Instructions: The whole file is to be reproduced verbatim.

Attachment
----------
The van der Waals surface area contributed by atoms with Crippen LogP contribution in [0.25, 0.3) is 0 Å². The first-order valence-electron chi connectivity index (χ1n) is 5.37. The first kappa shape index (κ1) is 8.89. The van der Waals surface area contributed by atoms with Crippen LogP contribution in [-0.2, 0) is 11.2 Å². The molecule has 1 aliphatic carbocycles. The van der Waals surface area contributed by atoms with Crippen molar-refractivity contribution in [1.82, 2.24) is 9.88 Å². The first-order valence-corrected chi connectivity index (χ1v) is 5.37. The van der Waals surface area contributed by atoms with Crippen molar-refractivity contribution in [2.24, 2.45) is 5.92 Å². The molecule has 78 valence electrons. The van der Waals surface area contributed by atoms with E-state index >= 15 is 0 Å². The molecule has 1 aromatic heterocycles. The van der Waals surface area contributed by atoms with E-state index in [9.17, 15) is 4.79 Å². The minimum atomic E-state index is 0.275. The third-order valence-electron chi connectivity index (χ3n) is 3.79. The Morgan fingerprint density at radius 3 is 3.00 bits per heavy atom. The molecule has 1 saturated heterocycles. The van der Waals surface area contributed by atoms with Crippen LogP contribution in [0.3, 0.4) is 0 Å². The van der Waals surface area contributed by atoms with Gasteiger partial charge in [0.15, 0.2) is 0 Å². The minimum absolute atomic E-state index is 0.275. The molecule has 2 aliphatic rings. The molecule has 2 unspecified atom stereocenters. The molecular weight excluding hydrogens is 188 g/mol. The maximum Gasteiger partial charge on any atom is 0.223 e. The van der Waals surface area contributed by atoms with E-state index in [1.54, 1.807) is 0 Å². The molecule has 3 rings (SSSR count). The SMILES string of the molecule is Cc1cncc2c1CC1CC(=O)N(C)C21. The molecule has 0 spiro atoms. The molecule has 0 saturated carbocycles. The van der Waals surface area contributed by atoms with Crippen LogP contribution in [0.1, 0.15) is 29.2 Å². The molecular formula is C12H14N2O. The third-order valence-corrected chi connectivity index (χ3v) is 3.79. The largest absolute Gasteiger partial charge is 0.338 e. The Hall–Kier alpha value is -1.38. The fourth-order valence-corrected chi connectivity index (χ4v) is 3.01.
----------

The van der Waals surface area contributed by atoms with Crippen LogP contribution in [0.25, 0.3) is 0 Å². The first-order valence-electron chi connectivity index (χ1n) is 5.37. The first kappa shape index (κ1) is 8.89. The van der Waals surface area contributed by atoms with Crippen LogP contribution in [-0.2, 0) is 11.2 Å². The molecule has 1 aliphatic carbocycles. The van der Waals surface area contributed by atoms with Crippen molar-refractivity contribution in [1.82, 2.24) is 9.88 Å². The first-order valence-corrected chi connectivity index (χ1v) is 5.37. The van der Waals surface area contributed by atoms with Crippen molar-refractivity contribution in [2.24, 2.45) is 5.92 Å². The molecule has 78 valence electrons. The van der Waals surface area contributed by atoms with E-state index >= 15 is 0 Å². The molecule has 1 aromatic heterocycles. The van der Waals surface area contributed by atoms with E-state index in [9.17, 15) is 4.79 Å². The minimum atomic E-state index is 0.275. The third-order valence-electron chi connectivity index (χ3n) is 3.79. The Morgan fingerprint density at radius 3 is 3.00 bits per heavy atom. The molecule has 1 saturated heterocycles. The van der Waals surface area contributed by atoms with Crippen LogP contribution in [0.3, 0.4) is 0 Å². The van der Waals surface area contributed by atoms with Gasteiger partial charge in [0.15, 0.2) is 0 Å². The minimum absolute atomic E-state index is 0.275. The molecule has 2 aliphatic rings. The molecule has 2 unspecified atom stereocenters. The molecular weight excluding hydrogens is 188 g/mol. The maximum Gasteiger partial charge on any atom is 0.223 e. The van der Waals surface area contributed by atoms with E-state index in [1.54, 1.807) is 0 Å². The molecule has 3 rings (SSSR count). The SMILES string of the molecule is Cc1cncc2c1CC1CC(=O)N(C)C21. The molecule has 0 spiro atoms. The molecule has 0 saturated carbocycles. The van der Waals surface area contributed by atoms with Crippen LogP contribution in [0.1, 0.15) is 29.2 Å². The molecular formula is C12H14N2O. The third-order valence-corrected chi connectivity index (χ3v) is 3.79. The largest absolute Gasteiger partial charge is 0.338 e. The Hall–Kier alpha value is -1.38. The fourth-order valence-corrected chi connectivity index (χ4v) is 3.01.